Senate Committee advances Lipstadt’s nomination as next antisemitism envoy

The final step would be a Senate vote, some eight months after President Biden announced his intention to nominate her to the position.

Deborah Lipstadt, President Joe Biden's nominee to be antisemitism monitor, testifies in the Dirksen Office building near the U.S. Capitol, Feb. 8, 2022.  (photo credit: RON KAMPEAS via JTA)
Deborah Lipstadt, President Joe Biden's nominee to be antisemitism monitor, testifies in the Dirksen Office building near the U.S. Capitol, Feb. 8, 2022.
(photo credit: RON KAMPEAS via JTA)

WASHINGTON – The Senate Foreign Relations Committee voted on Tuesday to confirm Deborah Lipstadt’s nomination as the next special envoy to monitor and combat antisemitism. Fourteen senators, including Republicans Marco Rubio of Florida Mitt Romney and of Utah, supported the nomination, and eight voted against. The next and final step would be a vote at the Senate floor, some eight months after President Joe Biden announced his intention to nominate her to the position.

“We are grateful to Senate Foreign Relations Committee Chairman [Bob] Menendez, Ranking Member [Jim] Risch and the committee members for confirming Dr. Deborah Lipstadt as a nominee to serve as Special Envoy to Monitor and Combat Antisemitism,” the Jewish Federations of North America said in a statement. “Lipstadt’s nomination comes at a critical time as antisemitic attacks are on the rise in the US and abroad,” the JFNA added. “Only with the proper resources and tools can we fight antisemitism, and this is an important step in these efforts. We urge the Senate to approve this nomination without delay.”

Sen. Jacky Rosen (D-Nevada) said in a statement, “At a time of rising antisemitism around the world, we need dedicated leadership in place to ensure that the United States remains a global leader in pushing back against hatred targeting the Jewish community. Dr. Deborah Lipstadt is a highly qualified nominee who will call out antisemitism no matter where it comes from. I’m glad to see her nomination finally advance out of the Senate Foreign Relations Committee with bipartisan support, and I urge the Senate to swiftly bring her nomination to the floor for a vote.”

Lipstadt, a professor of modern Jewish history and Holocaust studies at Emory University, was the founding director of the Institute for Jewish Studies.

She is an author of eight books, including The Eichmann Trial; Holocaust: An American Understanding; Antisemitism: Here and Now; and Beyond Belief: The American Press and the Coming of the Holocaust, 1933–1945.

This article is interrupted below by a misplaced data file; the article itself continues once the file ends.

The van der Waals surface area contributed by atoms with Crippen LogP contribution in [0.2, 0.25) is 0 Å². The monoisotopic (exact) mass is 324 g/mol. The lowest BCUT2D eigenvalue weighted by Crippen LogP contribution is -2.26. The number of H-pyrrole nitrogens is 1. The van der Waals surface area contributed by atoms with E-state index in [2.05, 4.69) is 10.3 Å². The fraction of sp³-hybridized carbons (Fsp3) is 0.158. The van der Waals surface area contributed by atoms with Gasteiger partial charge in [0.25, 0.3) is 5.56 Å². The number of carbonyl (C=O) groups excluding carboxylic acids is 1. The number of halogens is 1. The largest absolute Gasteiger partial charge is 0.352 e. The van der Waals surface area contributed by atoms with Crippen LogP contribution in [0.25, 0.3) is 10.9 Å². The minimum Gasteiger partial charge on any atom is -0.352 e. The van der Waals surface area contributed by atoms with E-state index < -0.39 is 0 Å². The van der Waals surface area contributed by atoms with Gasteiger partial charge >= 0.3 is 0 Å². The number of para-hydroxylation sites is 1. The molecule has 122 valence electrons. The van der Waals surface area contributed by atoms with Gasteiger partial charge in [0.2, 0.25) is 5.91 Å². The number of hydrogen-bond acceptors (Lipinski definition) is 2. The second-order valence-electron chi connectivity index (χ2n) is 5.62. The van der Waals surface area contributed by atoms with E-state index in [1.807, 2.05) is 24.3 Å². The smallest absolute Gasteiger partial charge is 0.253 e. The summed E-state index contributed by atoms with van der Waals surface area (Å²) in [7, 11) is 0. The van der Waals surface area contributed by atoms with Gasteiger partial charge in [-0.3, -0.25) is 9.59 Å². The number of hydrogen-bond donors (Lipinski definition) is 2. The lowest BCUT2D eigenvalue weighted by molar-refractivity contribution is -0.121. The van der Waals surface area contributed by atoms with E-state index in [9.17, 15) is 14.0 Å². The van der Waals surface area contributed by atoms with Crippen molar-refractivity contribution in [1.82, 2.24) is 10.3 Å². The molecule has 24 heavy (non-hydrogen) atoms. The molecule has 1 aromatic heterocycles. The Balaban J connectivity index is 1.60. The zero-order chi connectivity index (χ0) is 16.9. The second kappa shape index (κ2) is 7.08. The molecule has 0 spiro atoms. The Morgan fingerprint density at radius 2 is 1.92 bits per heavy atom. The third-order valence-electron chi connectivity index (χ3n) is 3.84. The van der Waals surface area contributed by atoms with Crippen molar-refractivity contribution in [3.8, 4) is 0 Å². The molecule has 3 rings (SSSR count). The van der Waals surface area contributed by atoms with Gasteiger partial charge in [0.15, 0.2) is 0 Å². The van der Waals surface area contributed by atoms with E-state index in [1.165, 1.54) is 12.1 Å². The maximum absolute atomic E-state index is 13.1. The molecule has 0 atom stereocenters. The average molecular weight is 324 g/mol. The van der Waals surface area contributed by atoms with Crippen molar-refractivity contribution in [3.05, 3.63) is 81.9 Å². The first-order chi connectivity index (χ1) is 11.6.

British writer and Holocaust-denier David Irving sued her for libel in London in 2000. The famous trial resulted in a victory for Lipstadt, who in 2005 wrote her memoir, History on Trial: My Day in Court with a Holocaust Denier.

Lipstadt was previously a member of the US Department of State’s Advisory Committee on Religious Persecution Abroad and was a board member of Hillel International, The Defiant Requiem and The Covenant Foundation. She received a BA from City College in New York and an MA and PhD from Brandeis University.

Her nomination has been postponed several times. Earlier this month, it was stalled at the request of Sen. Ron Johnson (R-Wisconsin), who objects to the nomination. Johnson announced his objection over a past tweet with a news story about him titled “Senator Johnson slammed as ‘white nationalist sympathizer’ after race remarks.” Lipstadt shared the article a year ago on Twitter and added, “This is white supremacy/nationalism. Pure and simple.”

Sen. Ron Johnson (R-WI) speaks during a hearing of the Senate Foreign Relations to examine U.S.-Russia policy on Capitol Hill, Washington, U.S. December 7, 2021. (credit: ALEX BRANDON/POOL VIA REUTERS)Sen. Ron Johnson (R-WI) speaks during a hearing of the Senate Foreign Relations to examine U.S.-Russia policy on Capitol Hill, Washington, U.S. December 7, 2021. (credit: ALEX BRANDON/POOL VIA REUTERS)

During her confirmation hearing last month, Johnson asked Lipstadt about it.

“Why did you go on social media and level these vile and horrible charges against people, including me, that you don’t even know?”

Lipstadt replied, “I would not do diplomacy by tweet. While I may disagree with what you said specifically, and I think that’s a legitimate difference, I certainly did not mean it and I’m sorry if it was taken, and I’m sorry if I made it in a way that it could be assumed to be political.”

Johnson told Lipstadt he appreciated and accepted the apology, but he would not vote for her confirmation.

“I think somebody that has had a 30-year professional career ought to know better,” Johnson said. “And when you’re being nominated and considered for confirmation to a position of diplomacy representing the United States, I certainly cannot support your nomination. I hope my other colleagues won’t either.”

Mark Mellman, president and CEO of Democratic Majority for Israel urged the Senate to bring the nomination for a full Senate vote.

“After enduring more than eight months of Republican obstruction, we’re thrilled to finally be able to congratulate Dr. Lipstadt as her nomination moves to a vote in the full Senate,” he said. “Dr. Lipstadt has spent her career fighting antisemitism, from the halls of academia to the public square to the world’s courtrooms, and she is uniquely qualified to take on this challenge.

“We are extremely pleased the US Senate Foreign Relations Committee has approved Prof. Lipstadt for the position of special envoy to combat antisemitism as attacks and threats continue against the global Jewish community. We are grateful for Prof. Lipstadt’s steadfast, vigilant and vocal leadership and look forward to working with her upon her confirmation. She is the right person, at a time of tremendous need, to take on this challenge; we call upon the full U.S. Senate to confirm her without delay,” the Orthodox Union commented.